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This article in JEQ

  1. Vol. 33 No. 3, p. 939-945
    Received: June 16, 2003

    * Corresponding author(s): lkrutz@ag.tamu.edu


Adsorption and Desorption of Metolachlor and Metolachlor Metabolites in Vegetated Filter Strip and Cultivated Soil

  1. L. J. Krutz *a,
  2. S. A. Sensemana,
  3. K. J. McInnesa,
  4. D. W. Hoffmanb and
  5. D. P. Tierneyc
  1. a Department of Soil and Crop Science, Texas Agricultural Experiment Station, Texas A&M University, College Station, TX 77843-2142
    b Blackland Research Center, Texas Agricultural Experiment Station, Temple, TX 76502
    c Environmental Stewardship and Regulatory Policy, Syngenta Crop Protection, P.O. Box 18300, Greensboro, NC 27419


Previous studies have indicated that dissolved-phase metolachlor [2-chloro-N-(2-ethyl-6-methylphenyl)-N-(methoxy-1-methylethyl)acetamide] transported in surface runoff is retained by vegetative filter strips to a greater degree than either metolachlor oxanilic acid [2-[(2-ethyl-6-methylphenyl)(2-methoxy-1-methylethyl)amino]-2-oxoacetic acid] (OA) or metolachlor ethanesulfonic acid [2-[(2-ethyl-6-methylphenyl)(2-methoxy-1-methylethyl-1)amino]-2-oxoethanesulfonic acid] (ESA), two primary metabolites of metolachlor. Adsorption–desorption of ESA and OA in vegetated filter strip soil (VFSS) has not been evaluated, yet these data are required to assess the mobility of these compounds in VFSS. The objective of this experiment was to compare metolachlor, ESA, and OA adsorption and desorption parameters between VFSS and cultivated soil (CS). Adsorption and desorption isotherms were determined using the batch equilibrium procedure. With the exception of a 1.7-fold increase in organic carbon content in the VFSS, the evaluated chemical and physical properties of the soils were similar. Sorption coefficients for metolachlor were 88% higher in VFSS than in CS. In contrast, sorption coefficients for ESA and OA were not different between soils. Relative to metolachlor, sorption coefficients for ESA and OA were at least 79% lower in both soils. Metolachlor desorption coefficients were 59% higher in the VFSS than in the CS. Desorption coefficients for ESA and OA were not different between soils. Relative to metolachlor, desorption coefficients for ESA and OA were at least 66% lower in both soils. These data indicate that the mobility of ESA and OA will be greater than metolachlor in both soils. However, higher organic carbon content in VFSS relative to CS may limit the subsequent transport of metolachlor from the vegetated filter strip.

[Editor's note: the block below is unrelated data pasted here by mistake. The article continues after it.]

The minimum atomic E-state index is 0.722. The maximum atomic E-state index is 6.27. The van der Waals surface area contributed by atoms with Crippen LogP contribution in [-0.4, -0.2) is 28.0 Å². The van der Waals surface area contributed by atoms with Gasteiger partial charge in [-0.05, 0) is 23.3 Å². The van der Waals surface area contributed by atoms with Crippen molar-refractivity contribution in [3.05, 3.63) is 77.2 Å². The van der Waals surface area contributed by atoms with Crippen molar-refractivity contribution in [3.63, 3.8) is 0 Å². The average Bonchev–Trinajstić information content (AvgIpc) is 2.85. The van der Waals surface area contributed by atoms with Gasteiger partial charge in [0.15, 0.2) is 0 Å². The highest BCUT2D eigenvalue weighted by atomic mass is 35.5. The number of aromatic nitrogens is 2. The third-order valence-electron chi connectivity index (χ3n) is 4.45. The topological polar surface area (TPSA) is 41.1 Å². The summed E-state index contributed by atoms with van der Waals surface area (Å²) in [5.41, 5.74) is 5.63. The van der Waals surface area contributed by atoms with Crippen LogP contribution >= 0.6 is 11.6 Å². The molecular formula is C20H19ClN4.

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Copyright © 2004. American Society of Agronomy, Crop Science Society of America, Soil Science SocietyASA, CSSA, SSSA